RWCG


The Great Romney-Paid-The-Taxes-He-Owes Scandal Continues
August 16, 2012, 8:05 pm
Filed under: Uncategorized

Do David Simon and all the others reacting to Mitt Romney’s estimate of a floor of 13% on his effective tax rate over the past 10 years know the difference between an overall rate and a marginal rate?

Just wondering. I honestly don’t know. But Simon speaks as if he would expect Romney to pay 3x as much. Huh? 39%+? He must be thinking of the marginal rate, right?

Also is he forgetting about deductions? The marginal rate is not the net rate on taxable income, and taxable income is not income. Even someone with a simple tax return, the standard deduction, and a mortgage whose interest to deduct pays a net rate on a lower income, ergo pays a lower net rate than the ‘headline’ net rate.

Once again, we see the eternal truth that Mitt Romney, alone among Americans, is somehow morally required to pay more taxes than he actually owes. Simon for example boasts that he “pay[s] at the rate appropriate to my earnings”. But how did he figure out what rate that is? Deep introspection and soul-searching? Independent macroeconomic calculations? Nope. The government told him. In a fricking table. The government table said David Simon you must pay X% and X% is the ‘appropriate’ rate that he paid. David Simon wears this fact as a badge of honor. Oooh, good, great David Simon for being so generous as to pay the tax rate that would get him arrested if he didn’t.

Meanwhile, Mitt Romney’s table said you must pay X% and, presumably, that’s what he paid, and yet it’s a scandal.

There is one other thing. Being angry that a guy “only paid X% because of all the deductions” is a little retarded. The deductions are there, in theory, to credit you for taking some action that – the government has decided in its infinite wisdom – is so Socially Beneficial in some way that it’s worth reducing your tax burden if you do it. (Otherwise, why have them?) So to complain about the resulting X% rate without also taking into account the Socially Beneficial action that got you there is missing one side of the equation.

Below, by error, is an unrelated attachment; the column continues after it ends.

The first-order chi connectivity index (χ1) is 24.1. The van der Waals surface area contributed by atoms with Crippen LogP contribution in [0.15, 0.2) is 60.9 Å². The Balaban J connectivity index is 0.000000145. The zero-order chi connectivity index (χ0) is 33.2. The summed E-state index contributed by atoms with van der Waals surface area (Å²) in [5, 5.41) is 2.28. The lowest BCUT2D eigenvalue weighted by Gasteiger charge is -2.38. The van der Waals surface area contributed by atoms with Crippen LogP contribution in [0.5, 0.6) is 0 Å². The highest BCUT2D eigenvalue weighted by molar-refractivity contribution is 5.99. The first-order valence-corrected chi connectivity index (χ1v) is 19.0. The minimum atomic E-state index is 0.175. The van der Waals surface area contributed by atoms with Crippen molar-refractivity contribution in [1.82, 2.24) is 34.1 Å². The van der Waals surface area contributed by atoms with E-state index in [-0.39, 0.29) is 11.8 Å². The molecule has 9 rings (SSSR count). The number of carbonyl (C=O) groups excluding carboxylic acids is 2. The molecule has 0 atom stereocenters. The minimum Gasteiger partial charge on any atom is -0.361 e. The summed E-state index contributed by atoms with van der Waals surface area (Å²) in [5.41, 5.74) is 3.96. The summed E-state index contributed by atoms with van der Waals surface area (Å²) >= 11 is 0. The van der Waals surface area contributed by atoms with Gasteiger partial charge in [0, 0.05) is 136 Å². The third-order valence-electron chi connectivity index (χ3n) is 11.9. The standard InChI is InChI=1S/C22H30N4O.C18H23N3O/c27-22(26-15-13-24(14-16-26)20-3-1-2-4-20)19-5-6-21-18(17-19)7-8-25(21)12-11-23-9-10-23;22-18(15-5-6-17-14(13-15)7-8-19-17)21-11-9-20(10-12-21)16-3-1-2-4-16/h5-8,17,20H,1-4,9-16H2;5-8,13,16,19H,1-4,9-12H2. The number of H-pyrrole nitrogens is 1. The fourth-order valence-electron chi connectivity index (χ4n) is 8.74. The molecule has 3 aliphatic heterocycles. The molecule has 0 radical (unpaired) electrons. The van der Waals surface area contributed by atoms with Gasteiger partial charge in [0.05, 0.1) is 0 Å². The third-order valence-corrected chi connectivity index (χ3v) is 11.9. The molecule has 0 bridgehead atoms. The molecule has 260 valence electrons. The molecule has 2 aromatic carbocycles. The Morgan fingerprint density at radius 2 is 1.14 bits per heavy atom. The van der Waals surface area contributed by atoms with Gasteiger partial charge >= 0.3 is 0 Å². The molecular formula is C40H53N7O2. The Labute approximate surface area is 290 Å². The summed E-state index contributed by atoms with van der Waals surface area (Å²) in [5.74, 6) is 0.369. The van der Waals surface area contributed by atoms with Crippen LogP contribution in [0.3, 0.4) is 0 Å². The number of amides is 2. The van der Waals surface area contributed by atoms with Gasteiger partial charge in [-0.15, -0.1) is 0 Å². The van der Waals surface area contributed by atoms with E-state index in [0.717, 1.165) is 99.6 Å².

To make up numbers, if my tax rate would be 30%, but I could lower it to 10% by giving 15% to some random charity, I should probably do that. But if you come along and gripe that my resulting tax rate was “only 10%” then you are WRONG. It was 10% PLUS the 15% I had to give to some charity, which I wouldn’t otherwise have paid out, to get there.

Now yes, OBVIOUSLY, not everything is like that example. Not everything that gives you, or Mitt Romney, a reduction in your tax burden really is Socially Beneficial. For example, I don’t think you should be able to deduct your mortgage interest! But that is not a complaint about you (i.e. you are not a criminal or immoral if you do deduct your mortgage interest), nor is it a complaint about Mitt Romney. It is a complaint about Congress, so take it up with them or shut up.

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